Sergeant York

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York’s platoon, the 1st, was on the far left. It jumped off at 6:10 A.M. without benefit of the artillery barrage that was supposed to precede the assault. With no covering fire, the men descended the wooded slope and started across the floor of the valley. The Germans had it enfiladed, the flanking fire so heavy that the first wave of doughboys was virtually wiped out. The battalion hit the ground. A lieutenant tried to rally the men. He got only ten yards before he fell with a wound in his thigh. He struggled upright and hopped forward on one foot until a bullet struck him in the head.

With his men pinned down by enemy fire, Captain Danforth sent a detachment from the 1st Platoon to outflank the guns. Sergeant Harry Parsons, who commanded it, saw Danforth motion to the hill on the left. Parsons quickly chose three squads for the mission—York’s and those led by Corporals William C. Cutting and Murray Savage. Altogether they had already lost seven of their twenty-four men.

Parsons put Sergeant Bernard Early, an Irishman from New Haven, Connecticut, in charge. As the squads formed and moved out, Parsons was sure they were going to certain death.

With Early in the lead, the men dropped back from the battalion and in single file skirted far to the left and deep into the brush, finding an old, abandoned trench and following it around the hill to somewhere behind the German defense perimeter without being seen. They paused to discuss what to do next. Some wanted to attack from the flank—they were now three hundred yards to the left and in front of the American line. Early, York, and a few others decided it would be best to get still farther behind the Germans and then swing in and attack from the rear.

The men ran crouching from bush to bush and stump to stump, seeking cover as they pushed deeper into German territory. Several times they came across fresh German footprints; they could hear the machine guns.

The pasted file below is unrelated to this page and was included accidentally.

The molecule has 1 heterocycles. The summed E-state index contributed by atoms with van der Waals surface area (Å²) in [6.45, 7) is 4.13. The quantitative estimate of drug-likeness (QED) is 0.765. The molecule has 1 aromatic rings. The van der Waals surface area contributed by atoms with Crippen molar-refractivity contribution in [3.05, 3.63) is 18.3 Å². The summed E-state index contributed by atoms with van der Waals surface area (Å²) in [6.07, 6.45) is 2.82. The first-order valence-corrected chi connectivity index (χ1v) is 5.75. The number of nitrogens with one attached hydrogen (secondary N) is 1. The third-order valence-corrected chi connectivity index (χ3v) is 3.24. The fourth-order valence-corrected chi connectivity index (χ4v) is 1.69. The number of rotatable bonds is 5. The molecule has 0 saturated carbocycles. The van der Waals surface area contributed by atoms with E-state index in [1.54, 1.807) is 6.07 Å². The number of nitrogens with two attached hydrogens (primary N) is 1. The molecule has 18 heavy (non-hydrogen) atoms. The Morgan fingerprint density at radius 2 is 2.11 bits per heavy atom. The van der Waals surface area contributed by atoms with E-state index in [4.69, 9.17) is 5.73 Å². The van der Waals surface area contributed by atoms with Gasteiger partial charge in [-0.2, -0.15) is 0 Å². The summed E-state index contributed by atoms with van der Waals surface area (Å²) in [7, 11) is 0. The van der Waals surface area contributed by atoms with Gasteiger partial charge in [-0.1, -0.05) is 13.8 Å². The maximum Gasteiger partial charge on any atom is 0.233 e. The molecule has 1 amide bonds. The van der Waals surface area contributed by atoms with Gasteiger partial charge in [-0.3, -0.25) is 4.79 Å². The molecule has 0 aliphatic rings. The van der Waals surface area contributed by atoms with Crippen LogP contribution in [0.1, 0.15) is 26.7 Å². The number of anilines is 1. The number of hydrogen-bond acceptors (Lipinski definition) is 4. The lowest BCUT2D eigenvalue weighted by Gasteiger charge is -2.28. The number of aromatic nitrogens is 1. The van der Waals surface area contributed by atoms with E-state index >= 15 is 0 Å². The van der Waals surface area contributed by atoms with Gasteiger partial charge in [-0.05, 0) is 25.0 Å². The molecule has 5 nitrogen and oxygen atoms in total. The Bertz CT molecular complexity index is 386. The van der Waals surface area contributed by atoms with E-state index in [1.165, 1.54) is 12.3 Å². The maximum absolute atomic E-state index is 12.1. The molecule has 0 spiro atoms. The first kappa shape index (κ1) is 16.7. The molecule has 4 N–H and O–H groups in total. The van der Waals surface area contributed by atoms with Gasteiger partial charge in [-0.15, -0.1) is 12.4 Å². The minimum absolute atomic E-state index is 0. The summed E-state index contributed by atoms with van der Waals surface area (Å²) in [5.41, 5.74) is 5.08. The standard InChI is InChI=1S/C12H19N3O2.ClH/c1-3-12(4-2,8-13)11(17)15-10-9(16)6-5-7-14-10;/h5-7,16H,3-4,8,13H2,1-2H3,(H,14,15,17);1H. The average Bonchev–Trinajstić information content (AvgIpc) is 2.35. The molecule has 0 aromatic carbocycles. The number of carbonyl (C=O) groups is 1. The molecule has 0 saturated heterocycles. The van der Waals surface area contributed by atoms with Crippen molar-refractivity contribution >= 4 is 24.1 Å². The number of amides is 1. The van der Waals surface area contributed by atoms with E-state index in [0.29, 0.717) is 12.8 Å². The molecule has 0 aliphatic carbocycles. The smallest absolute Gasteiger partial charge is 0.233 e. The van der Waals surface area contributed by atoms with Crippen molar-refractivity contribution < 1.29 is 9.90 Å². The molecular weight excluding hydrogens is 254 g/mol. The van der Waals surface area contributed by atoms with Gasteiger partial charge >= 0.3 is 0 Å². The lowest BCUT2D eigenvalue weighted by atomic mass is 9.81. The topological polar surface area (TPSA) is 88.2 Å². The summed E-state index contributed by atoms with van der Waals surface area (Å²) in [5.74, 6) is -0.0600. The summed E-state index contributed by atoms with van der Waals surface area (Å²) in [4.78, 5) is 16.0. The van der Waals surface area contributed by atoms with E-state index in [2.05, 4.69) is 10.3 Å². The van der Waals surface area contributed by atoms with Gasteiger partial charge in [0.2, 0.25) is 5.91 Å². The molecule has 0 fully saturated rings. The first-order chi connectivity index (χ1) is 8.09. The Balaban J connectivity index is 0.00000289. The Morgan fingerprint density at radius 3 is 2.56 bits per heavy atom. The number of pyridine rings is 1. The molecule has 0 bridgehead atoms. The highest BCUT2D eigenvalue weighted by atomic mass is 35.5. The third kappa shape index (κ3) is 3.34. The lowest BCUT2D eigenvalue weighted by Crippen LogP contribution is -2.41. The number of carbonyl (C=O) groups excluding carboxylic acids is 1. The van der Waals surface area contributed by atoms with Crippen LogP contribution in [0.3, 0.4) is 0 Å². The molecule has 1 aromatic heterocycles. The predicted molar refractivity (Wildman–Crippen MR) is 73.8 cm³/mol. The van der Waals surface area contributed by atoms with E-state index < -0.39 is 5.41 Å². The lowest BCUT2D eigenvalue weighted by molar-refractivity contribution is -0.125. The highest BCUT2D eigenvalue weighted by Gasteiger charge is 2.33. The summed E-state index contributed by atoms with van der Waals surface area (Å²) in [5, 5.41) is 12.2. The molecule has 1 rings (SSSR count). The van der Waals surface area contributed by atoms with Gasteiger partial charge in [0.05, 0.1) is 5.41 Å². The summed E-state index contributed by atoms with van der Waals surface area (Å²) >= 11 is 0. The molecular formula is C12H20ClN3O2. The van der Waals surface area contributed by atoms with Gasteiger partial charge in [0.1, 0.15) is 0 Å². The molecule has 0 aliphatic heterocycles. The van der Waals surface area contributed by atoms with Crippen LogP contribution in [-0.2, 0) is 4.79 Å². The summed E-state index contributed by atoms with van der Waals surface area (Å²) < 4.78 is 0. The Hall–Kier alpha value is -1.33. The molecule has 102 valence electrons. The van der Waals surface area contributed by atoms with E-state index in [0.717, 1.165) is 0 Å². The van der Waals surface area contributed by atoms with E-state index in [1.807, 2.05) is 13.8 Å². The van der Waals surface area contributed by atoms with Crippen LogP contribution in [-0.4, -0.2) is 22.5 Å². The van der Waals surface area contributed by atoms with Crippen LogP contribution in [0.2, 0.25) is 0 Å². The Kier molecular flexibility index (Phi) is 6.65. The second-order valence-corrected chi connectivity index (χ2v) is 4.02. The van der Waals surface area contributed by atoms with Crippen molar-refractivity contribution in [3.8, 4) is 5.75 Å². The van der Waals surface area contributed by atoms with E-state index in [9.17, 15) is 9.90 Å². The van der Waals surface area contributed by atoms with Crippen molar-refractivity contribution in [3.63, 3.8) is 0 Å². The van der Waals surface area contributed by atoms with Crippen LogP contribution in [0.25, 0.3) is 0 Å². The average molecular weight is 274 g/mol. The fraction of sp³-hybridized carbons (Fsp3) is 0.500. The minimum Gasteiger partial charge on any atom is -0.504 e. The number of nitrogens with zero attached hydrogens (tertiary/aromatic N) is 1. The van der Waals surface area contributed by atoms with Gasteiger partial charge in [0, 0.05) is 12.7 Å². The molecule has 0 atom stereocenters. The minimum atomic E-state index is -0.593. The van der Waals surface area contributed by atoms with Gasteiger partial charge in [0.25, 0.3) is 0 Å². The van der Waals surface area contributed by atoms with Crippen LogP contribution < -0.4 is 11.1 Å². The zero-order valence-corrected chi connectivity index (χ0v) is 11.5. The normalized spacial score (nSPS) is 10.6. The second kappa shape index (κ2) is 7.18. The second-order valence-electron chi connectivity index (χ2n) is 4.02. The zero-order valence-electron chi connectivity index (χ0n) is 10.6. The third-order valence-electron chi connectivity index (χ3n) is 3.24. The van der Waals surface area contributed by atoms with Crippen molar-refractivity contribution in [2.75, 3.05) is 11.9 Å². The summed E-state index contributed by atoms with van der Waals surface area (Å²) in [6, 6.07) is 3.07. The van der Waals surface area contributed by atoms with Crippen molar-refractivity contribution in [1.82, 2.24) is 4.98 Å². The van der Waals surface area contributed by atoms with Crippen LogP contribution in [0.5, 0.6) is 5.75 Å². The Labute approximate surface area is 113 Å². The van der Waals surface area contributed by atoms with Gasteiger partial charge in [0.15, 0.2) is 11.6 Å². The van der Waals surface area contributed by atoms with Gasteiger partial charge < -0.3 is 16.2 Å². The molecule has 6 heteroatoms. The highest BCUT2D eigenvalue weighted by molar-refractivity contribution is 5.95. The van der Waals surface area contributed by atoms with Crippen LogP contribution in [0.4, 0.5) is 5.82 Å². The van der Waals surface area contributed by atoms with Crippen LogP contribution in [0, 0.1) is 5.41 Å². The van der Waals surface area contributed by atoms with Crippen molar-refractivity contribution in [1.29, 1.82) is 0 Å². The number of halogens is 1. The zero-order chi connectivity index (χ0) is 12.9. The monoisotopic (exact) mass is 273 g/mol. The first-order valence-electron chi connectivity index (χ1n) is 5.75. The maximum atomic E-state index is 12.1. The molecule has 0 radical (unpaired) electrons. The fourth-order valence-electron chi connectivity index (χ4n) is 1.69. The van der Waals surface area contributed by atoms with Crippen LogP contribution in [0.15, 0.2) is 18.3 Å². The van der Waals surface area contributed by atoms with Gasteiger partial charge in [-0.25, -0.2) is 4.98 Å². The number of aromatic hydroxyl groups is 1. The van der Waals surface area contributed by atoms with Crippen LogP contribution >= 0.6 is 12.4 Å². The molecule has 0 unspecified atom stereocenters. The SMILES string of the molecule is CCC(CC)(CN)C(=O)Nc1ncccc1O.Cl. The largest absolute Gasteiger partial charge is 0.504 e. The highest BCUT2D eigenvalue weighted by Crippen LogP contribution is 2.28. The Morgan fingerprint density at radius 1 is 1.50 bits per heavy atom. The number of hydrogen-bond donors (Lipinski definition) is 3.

Suddenly two German stretcher-bearers appeared. Ignoring an order to halt, they ran, trailed by a few shots from the Americans. Early got the squads into a skirmish line and gave chase, hoping to cut off the fleeing Germans before they could sound an alarm.

Jumping a small stream, they came upon a stretch of flat ground, and there, beside a hut, was a German major conferring with two other officers; not far from them sat some twenty enemy runners and stretcher-bearers. They had stumbled on the headquarters of a German machine-gun regiment. The enemy soldiers had their backs to the Americans, eating breakfast. Beyond, a steep, thickly wooded slope rose to where German machine gunners were firing into the valley.

The Americans got off some shots, wounding two or three Germans, and raced forward with fixed bayonets. Most of the Germans surrendered immediately. One fired at York. The mountaineer shot him dead. Early ordered his men to quit firing and surround the enemy. Then, as he told the doughboys to line up the captured Germans, a burst of bullets struck him. The machine gunners on top of the slope had heard the shooting and, frantically swiveling their weapons, had opened fire into the camp.

Early fell with six bullets in him. He called out to Cutting to take command but Cutting was out of action, too, with three bullets in his left arm. Two of the men in his squad had been killed outright. Savage fell to what seemed like a hundred bullets that nearly stripped his body naked. The only two remaining members of his squad died too, and two of York’s own squad were down—one dead, the other wounded in the shoulder.

The ferocious storm of bullets was now chopping through the brush. Only York and seven privates had escaped being hit by the initial burst. George Wills, who had been following Cutting, had dropped to the ground and edged closer to some German prisoners. “I knew that my only chance was to keep them together,” he remembered, “and also to keep them between me and the Germans who were shooting. ” Wills kept his rifle trained on the nearest prisoners.

Michael Saccina had also dropped beside some Germans, using them as a shield. He didn’t dare to turn and fire back.

Privates Joe Konotski, Theodore Sok, Thomas Johnson, and Patrick Donohue were hugging the ground too, keeping their prisoners covered. Meanwhile, off to the side, Percy Beardsley, who had trailed behind York all morning, ducked behind a tree. Dead Americans lay sprawled on either side of him and he couldn’t get his gun to operate. “It looked pretty hopeless for us,” he said.

 

Fifteen paces away, on the extreme left, at the bottom of the steep slope scoured by enemy fire—and less than thirty yards from the nearest machine-gun nest—was Alvin York. He had been caught in the open when the shooting began. The machine guns—there were between twenty and thirty of them—were firing straight down at him. “Thousands of bullets kicked up the dust all around us,” he said. “The undergrowth was cut down … as though they had used a scythe.”